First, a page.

88

Chicago Sun-Times

By Roger Ebert
Someone like Abe could only prevail through the powers of denial and optimistic wishing, and Solondz makes that happen, as the film gradually slips into fantasy.
Full Review
85

Movieline

While skipping the more shocking turns of something like "Happiness," Dark Horse does feel like a return to the fearless darkness of those earlier films, a tale of a loser who's fully drawn but never allowed to be lovable.
Full Review
75

Miami Herald

By Rene Rodriguez
There's a streak of compassion in Dark Horse, a sincere empathy for a thoroughly detestable man, that is as surprising as anything in Solondz's earlier, more transgressive work.
Full Review
75

The Globe and Mail (Toronto)

The plot's problem is insoluble: There is no honest ending for Abe other than a completely undramatic continuation of the trapped life he has lived so far. So we get narrative disjunction and a limp conclusion instead of the brilliant reversal of formula that was promised.
Full Review
75

Chicago Tribune

By Michael Phillips
It's a Solondz film; it's a given. Abe may deserve all that comes to him, but the question of how he got this way sustains the picture, against all odds.
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63

St. Louis Post-Dispatch

By Joe Williams
As the blindered Abe, relative-unknown Gelber earns a sympathetic pat on the head. But as the character is braying for attention, he's stuck in his stall, while genuine dark horse Donna Murphy carries the narrative load as the middle-aged co-worker who prances into Abe's daydreams.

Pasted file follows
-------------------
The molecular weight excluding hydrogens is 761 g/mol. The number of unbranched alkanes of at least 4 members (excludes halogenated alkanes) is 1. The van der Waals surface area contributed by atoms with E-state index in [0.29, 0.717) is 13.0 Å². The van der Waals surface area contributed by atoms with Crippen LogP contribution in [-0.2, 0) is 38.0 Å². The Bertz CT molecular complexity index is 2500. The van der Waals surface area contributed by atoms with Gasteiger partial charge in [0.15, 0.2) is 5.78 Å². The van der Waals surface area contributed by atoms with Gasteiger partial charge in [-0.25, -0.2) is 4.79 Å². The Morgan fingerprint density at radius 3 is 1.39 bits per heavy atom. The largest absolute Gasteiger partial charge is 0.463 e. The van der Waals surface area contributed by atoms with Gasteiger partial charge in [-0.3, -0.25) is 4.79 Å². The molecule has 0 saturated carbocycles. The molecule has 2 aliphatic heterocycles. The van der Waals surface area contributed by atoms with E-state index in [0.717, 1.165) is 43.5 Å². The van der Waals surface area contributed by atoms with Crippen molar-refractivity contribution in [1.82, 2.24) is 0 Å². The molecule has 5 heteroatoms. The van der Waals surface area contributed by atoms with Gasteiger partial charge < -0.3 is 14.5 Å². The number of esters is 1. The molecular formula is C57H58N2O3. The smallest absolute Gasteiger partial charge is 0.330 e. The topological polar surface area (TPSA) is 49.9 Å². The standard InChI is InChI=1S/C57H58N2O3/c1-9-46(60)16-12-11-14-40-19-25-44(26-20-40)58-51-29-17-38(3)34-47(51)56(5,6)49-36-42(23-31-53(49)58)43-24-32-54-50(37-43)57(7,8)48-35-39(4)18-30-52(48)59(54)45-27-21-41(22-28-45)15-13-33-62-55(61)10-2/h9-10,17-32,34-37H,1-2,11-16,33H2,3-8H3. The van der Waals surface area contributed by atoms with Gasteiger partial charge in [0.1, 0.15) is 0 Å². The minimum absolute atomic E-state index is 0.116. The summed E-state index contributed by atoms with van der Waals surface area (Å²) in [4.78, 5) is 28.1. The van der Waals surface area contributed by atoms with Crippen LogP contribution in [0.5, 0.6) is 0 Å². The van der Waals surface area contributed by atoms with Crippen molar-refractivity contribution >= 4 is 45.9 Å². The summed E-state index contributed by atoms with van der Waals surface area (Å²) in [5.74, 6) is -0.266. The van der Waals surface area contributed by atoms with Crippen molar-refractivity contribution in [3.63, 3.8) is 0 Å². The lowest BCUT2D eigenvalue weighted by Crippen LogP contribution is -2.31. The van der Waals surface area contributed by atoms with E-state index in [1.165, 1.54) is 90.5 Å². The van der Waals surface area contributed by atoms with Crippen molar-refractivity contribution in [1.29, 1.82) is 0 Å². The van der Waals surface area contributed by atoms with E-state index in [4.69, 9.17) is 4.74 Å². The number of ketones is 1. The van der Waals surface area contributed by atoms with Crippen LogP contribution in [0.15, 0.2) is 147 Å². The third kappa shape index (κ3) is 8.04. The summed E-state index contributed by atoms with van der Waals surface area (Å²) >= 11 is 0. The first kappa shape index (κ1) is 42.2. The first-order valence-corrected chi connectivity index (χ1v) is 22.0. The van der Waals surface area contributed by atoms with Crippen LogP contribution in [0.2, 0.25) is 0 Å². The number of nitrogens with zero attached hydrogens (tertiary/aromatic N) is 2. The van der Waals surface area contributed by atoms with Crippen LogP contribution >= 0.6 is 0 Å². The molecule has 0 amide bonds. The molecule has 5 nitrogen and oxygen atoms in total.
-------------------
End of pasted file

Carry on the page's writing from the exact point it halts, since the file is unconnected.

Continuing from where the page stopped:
Full Review
60

New York Daily News

By Joe Neumaier
Abe's day-to-day trials may eventually seem like cheap daytime TV, but Gelber and Solondz know how to nail the uncomfortably funny optimism shadowing American desperation.
Full Review
50

San Francisco Chronicle

By Amy Biancolli
The combative, off-putting Dark Horse features many of writer-director Todd Solondz's usual preoccupations: misery, complexity, stunted emotions, misplaced dreams.
Full Review
50

The Hollywood Reporter

By Todd McCarthy
Never less than watchable and loaded with trademark negativity so extreme it's sometimes funny, the new film is nonetheless saddled with a protagonist so narrowly and unlikably presented that, in the end, he doesn't seem worth the time devoted to him.
Full Review
50

Entertainment Weekly

By Owen Gleiberman
Fourteen years after "Happiness," why is director Todd Solondz still mucking around with the sort of idiot neurotic dweeb who makes George Costanza look like George Clooney?
Full Review
66 out of 100
Generally favorable reviews
Metascore® based on all critic reviews. Scores range from 0 to 100, with higher scores indicating more favorable reviews.